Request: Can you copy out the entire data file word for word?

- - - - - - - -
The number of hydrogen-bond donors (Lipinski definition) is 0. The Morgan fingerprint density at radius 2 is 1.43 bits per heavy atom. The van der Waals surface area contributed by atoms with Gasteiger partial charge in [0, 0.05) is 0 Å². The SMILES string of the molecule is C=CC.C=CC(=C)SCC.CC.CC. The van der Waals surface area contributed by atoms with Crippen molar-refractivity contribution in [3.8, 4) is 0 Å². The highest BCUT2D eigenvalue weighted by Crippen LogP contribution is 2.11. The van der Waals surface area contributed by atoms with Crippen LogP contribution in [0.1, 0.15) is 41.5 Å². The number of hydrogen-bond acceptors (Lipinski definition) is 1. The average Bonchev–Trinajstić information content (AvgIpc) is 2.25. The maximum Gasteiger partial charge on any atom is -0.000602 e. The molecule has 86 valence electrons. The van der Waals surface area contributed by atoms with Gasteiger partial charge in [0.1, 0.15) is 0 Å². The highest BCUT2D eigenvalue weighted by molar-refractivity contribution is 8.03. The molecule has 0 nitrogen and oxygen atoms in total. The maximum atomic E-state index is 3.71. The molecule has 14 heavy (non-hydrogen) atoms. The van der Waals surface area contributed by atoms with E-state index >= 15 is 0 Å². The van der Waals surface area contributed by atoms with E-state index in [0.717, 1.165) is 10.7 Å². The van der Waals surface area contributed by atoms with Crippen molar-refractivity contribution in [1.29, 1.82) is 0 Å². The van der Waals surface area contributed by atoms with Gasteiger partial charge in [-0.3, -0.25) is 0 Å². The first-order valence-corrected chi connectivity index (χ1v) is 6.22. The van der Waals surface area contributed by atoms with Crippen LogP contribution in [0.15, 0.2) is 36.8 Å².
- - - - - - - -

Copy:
The number of hydrogen-bond donors (Lipinski definition) is 0. The Morgan fingerprint density at radius 2 is 1.43 bits per heavy atom. The van der Waals surface area contributed by atoms with Gasteiger partial charge in [0, 0.05) is 0 Å². The SMILES string of the molecule is C=CC.C=CC(=C)SCC.CC.CC. The van der Waals surface area contributed by atoms with Crippen molar-refractivity contribution in [3.8, 4) is 0 Å². The highest BCUT2D eigenvalue weighted by Crippen LogP contribution is 2.11. The van der Waals surface area contributed by atoms with Crippen LogP contribution in [0.1, 0.15) is 41.5 Å². The number of hydrogen-bond acceptors (Lipinski definition) is 1. The average Bonchev–Trinajstić information content (AvgIpc) is 2.25. The maximum Gasteiger partial charge on any atom is -0.000602 e. The molecule has 86 valence electrons. The van der Waals surface area contributed by atoms with Gasteiger partial charge in [0.1, 0.15) is 0 Å². The highest BCUT2D eigenvalue weighted by molar-refractivity contribution is 8.03. The molecule has 0 nitrogen and oxygen atoms in total. The maximum atomic E-state index is 3.71. The molecule has 14 heavy (non-hydrogen) atoms. The van der Waals surface area contributed by atoms with E-state index >= 15 is 0 Å². The van der Waals surface area contributed by atoms with E-state index in [0.717, 1.165) is 10.7 Å². The van der Waals surface area contributed by atoms with Crippen molar-refractivity contribution in [1.29, 1.82) is 0 Å². The van der Waals surface area contributed by atoms with Gasteiger partial charge in [-0.3, -0.25) is 0 Å². The first-order valence-corrected chi connectivity index (χ1v) is 6.22. The van der Waals surface area contributed by atoms with Crippen LogP contribution in [0.15, 0.2) is 36.8 Å².